3d printers may not be a pervasive technology at this moment, but the tide is changing. Awareness of the technology is growing . People are beginning to see the potential of 3d printing. This is especially true when you talk about 3d printing compared to […]
Empire Farm Days are a big deal for many farmers across New York State. 3 days in August filled with shiny new farm equipment, educational programs and heat. What better place to set up a 3d printer and talk to folks as they wander by. […]
(Civic) Making for Sustainability – Technology, community and agriculture.
How does technology connect communities? How can the Maker Movement contribute to sustainability? During this session we’ll explore these questions in order to design and prototype technologies and systems for a vibrant, multifaceted community nexus.
Some of the issues we’ll be exploring include: sustainability and innovative food production, community revitalization and the value of technology and its role in forging community. We’ll work with 3D Modeling, 3D printing, Arduino/RaspberryPi , littleBits, pen and paper and more to develop solutions to our design challenges.
We are hoping for a mixed group of artists and tech savvy participants for this session. Help us build a diverse team for this community focused session. Sign up today! #civicmakers
A short presentation about a recent student project in Puerto Cabezas, Nicaragua. Our first attempt at creating an educational game, and an opportunity to learn a lot of lessons about what it takes to do such a thing successfully. As we are thinking about our […]
How can we be of use? Interviewing expectant mothers at Casa Materna, Puerto Cabezas to better understand their health education needs.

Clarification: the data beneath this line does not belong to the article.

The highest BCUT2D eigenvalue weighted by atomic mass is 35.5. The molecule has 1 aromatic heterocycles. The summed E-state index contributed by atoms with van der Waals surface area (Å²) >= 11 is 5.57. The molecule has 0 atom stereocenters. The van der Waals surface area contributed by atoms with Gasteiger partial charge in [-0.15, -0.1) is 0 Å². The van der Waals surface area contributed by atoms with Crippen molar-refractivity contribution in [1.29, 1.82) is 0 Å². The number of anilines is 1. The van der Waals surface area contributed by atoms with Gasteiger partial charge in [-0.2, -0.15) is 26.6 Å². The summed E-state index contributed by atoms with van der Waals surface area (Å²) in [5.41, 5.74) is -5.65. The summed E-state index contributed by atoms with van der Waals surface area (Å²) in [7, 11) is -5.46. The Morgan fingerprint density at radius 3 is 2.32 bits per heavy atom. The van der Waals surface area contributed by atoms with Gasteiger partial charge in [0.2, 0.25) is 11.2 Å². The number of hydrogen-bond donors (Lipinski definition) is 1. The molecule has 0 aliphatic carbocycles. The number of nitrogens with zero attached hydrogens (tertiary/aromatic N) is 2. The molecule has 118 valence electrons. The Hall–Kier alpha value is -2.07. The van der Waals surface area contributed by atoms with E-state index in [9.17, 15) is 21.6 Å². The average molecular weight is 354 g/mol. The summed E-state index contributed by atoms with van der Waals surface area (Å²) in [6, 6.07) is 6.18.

How can we be of use? Interviewing expectant mothers at Casa Materna, Puerto Cabezas to better understand their health education needs. from Paul Treadwell
It’s all over the internets these days – Stardew Valley is wildly popular. And while I am, at best, a casual gamer I do pay attention, peripherally, to games and gaming. I am an unabashed advocate for Minecraft as a tool for education. So, is the heat and light around Stardew Valley something that will be sustained, and will it lead to utility in educational settings?
I’m intrigued, at this point. Mostly, my thoughts have been around the economy at work in the game – when I’m not worrying about the passing of time or trying to make nice with the villagers. It’s an odd thing to be taken in so wholly, so rapidly by a game that seems at first blush to be just a game.
And being single player, at this moment, constricts some of the possibilities for educational use. But it’s hard not to imagine the multiplayer version being developed – sooner rather than later given the games popularity. And then – well what will be the dynamics of interaction between players and villagers…
And that’s a thing with Stardew Valley – it has this tendency to envelope you in its reality in a way that it does not look like it should be able to. With it’s strictures of time and farm management – watering the damn plants can be frustrating when there’s mining or fishing or foraging to be done and villagers to interact with – economics and planning take a front seat.
There are, of course, a lot more elements to the game. I just wanted to post a first impression. And now I’m thinking about it’s extensibility – it there a pathway into the game system that would allow arduinos, etc…to connect, map data, allow real/virtual interactions? But that’s for another day.
This past January (2015) I traveled to Puerto Cabezas, Nicaragua as co-leader of a service learning class from Tompkins Cortland Community College (TC3). While in Nicaragua we conducted 3 ‘maker’ workshops with youth from a local orphanage in Puerto Cabezas. These workshops introduced littleBits and […]